Washington, DC (APE) – President Bush fought back sharply today against what he described as “misguided strong-arming of American corporations” by former President Clinton. He stated that America was a country of choice, free will, and personal responsibility, and that this extended even to middle school and elementary school children. His remarks came on the heels of an announcement yesterday of a brokered agreement achieved by former President Clinton with the country’s major soft drink manufacturers that would allow for the banning of sales of sodas and other high sugar content drinks in public schools.
“While I think that former President Clinton probably meant no harm,” stated Bush, “this agreement is both unneeded and overly punitive to American soft drink manufacturers. I have heard the complaints from the manufacturers of Coca-Cola and Pepsi, and Archer Daniels.”
Bush went on to explain that unintended consequences of the deal would affect corn production, and thus corn syrup and sugar in the US. He stated that this would have the further effect of diverting too much corn production into the fledgling alternative energy programs, making ethanol production much too cheap and ruining its profitability.
Bush also stated that the agreement threatened corporate sponsorships and financial supports for his controversial “No Child Left Behind” educational reform initiatives. Bush’s program has long been criticized as an unfunded mandate, and soft drink sales to elementary and middle schoolers along with critical market exposure were expected to provide needed financial backing to the program.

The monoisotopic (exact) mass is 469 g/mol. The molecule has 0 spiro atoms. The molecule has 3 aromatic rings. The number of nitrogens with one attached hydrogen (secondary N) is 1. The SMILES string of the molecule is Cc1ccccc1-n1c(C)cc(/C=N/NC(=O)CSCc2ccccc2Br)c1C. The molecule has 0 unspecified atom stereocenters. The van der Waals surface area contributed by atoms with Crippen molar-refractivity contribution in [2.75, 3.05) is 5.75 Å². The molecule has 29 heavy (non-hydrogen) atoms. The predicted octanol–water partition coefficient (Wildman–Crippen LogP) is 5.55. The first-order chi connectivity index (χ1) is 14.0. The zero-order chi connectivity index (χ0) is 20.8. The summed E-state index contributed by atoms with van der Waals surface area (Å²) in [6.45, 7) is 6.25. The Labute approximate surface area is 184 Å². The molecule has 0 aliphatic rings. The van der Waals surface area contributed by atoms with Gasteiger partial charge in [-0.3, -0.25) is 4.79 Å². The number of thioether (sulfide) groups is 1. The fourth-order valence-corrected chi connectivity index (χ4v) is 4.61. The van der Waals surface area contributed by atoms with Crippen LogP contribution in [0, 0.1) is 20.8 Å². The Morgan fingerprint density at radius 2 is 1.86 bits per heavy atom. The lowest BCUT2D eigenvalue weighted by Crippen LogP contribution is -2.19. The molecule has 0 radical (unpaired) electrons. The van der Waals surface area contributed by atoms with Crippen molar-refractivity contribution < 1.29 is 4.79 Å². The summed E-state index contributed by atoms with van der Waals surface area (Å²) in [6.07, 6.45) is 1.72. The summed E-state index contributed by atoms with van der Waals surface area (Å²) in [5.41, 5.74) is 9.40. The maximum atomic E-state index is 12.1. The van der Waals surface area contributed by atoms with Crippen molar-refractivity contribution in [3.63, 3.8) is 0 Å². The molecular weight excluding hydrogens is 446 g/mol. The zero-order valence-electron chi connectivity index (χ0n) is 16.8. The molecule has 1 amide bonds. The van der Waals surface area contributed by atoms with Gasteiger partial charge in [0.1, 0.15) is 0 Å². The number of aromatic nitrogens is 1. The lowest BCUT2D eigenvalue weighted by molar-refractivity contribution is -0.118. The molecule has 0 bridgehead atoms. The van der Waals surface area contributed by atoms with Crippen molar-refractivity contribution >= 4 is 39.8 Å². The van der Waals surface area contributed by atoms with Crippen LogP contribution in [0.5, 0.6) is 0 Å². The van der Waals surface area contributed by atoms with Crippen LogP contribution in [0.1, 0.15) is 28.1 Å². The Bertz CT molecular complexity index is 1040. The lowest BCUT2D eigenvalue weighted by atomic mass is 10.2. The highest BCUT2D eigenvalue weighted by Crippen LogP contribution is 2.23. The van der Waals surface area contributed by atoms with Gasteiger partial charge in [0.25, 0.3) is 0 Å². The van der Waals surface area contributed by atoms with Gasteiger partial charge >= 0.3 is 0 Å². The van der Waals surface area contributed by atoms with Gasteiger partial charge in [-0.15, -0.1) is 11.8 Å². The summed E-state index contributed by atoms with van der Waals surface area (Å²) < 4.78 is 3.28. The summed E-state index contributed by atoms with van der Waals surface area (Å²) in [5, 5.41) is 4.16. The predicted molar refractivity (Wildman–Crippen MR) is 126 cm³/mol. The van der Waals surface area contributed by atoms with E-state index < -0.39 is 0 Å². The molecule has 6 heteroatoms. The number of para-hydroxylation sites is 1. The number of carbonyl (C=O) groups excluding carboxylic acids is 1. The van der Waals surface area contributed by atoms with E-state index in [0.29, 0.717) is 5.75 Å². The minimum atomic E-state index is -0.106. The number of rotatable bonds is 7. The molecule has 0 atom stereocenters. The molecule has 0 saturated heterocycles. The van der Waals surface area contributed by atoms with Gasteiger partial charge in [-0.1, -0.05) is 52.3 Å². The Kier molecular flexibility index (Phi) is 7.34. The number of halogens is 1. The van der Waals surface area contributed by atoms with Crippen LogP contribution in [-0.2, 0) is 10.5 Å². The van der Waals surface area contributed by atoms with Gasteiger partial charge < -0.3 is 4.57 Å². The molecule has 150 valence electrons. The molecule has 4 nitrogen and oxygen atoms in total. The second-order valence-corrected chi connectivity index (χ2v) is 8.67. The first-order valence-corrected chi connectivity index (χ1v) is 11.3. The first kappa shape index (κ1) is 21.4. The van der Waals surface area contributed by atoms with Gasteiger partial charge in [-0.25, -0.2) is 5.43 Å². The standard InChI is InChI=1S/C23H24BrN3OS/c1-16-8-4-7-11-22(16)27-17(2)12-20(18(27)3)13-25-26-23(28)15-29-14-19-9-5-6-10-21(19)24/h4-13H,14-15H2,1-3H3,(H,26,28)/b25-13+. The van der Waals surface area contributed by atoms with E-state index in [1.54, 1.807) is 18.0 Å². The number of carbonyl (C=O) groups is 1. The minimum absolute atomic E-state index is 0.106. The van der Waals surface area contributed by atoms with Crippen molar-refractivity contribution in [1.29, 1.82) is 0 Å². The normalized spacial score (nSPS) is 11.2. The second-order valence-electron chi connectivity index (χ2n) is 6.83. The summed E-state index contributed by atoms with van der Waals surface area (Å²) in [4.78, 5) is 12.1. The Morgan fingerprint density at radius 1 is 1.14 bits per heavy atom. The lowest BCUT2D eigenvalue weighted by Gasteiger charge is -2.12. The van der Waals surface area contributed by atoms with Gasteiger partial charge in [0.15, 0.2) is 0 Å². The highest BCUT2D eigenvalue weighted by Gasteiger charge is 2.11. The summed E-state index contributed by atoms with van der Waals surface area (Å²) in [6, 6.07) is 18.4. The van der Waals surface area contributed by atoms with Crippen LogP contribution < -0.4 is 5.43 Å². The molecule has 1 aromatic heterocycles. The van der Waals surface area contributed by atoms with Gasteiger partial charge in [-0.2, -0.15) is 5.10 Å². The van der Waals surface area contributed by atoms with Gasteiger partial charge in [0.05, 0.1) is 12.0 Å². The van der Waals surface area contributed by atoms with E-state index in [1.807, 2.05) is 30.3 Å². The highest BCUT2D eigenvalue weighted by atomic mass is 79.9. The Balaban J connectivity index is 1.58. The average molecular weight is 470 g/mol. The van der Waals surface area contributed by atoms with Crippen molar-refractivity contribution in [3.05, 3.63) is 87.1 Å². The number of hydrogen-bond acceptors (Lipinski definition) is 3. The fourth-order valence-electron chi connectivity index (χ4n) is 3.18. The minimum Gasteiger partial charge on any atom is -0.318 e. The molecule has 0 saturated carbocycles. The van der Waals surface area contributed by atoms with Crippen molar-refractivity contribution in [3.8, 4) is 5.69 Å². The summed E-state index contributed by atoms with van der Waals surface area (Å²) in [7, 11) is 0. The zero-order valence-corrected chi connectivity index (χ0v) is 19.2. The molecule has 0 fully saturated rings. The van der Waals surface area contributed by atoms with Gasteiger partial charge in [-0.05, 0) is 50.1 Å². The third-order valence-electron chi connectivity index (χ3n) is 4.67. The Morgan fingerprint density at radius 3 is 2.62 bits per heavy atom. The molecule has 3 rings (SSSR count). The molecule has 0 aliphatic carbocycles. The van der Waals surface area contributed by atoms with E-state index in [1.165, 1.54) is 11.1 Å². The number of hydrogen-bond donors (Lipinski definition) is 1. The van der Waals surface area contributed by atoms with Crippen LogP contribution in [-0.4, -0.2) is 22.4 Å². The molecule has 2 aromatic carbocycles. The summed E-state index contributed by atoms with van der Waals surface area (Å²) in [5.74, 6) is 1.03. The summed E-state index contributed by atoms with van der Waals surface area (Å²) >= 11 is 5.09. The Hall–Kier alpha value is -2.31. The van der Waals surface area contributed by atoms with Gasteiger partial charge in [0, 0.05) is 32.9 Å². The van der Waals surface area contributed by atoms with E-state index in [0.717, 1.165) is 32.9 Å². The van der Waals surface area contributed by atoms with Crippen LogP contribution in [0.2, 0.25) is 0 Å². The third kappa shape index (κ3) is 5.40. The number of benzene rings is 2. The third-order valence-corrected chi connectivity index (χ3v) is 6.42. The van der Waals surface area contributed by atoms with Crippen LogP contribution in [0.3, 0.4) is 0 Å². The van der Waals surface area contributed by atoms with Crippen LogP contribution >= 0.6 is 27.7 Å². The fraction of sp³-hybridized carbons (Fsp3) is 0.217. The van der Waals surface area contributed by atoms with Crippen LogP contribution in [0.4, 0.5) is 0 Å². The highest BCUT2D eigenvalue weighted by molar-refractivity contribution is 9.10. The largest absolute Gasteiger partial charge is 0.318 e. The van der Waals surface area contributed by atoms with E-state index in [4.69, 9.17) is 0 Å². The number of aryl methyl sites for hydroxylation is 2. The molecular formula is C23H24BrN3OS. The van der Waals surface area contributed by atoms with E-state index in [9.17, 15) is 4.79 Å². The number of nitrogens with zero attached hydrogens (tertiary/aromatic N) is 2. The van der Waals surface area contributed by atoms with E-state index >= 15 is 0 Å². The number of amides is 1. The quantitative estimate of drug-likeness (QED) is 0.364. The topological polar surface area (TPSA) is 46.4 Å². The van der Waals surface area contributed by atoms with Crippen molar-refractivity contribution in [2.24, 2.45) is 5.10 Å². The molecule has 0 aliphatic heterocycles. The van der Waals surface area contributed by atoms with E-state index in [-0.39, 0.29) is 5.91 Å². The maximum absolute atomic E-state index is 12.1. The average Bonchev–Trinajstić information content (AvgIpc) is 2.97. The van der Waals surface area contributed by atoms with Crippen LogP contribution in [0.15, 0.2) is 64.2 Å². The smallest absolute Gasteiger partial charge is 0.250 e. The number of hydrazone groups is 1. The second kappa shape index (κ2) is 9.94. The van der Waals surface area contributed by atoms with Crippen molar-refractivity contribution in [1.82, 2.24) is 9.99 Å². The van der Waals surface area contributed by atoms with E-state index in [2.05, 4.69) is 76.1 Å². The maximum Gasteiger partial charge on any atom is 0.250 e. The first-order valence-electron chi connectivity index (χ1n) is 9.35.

“We have entirely too many children taking drugs such as Ritalin to help them cope with school,” stated Bush. “Caffeine is a much cheaper and more readily administered substitute. Sending the message to children at such an early age that they have no choice in the matter is just wrong. How else will they learn the concept of personal responsibility?”
Bush concluded by saying that there would be a planned emergency meeting of Senate and House Republican leadership later today to draft legislation as quickly as possible to address the perceived crisis.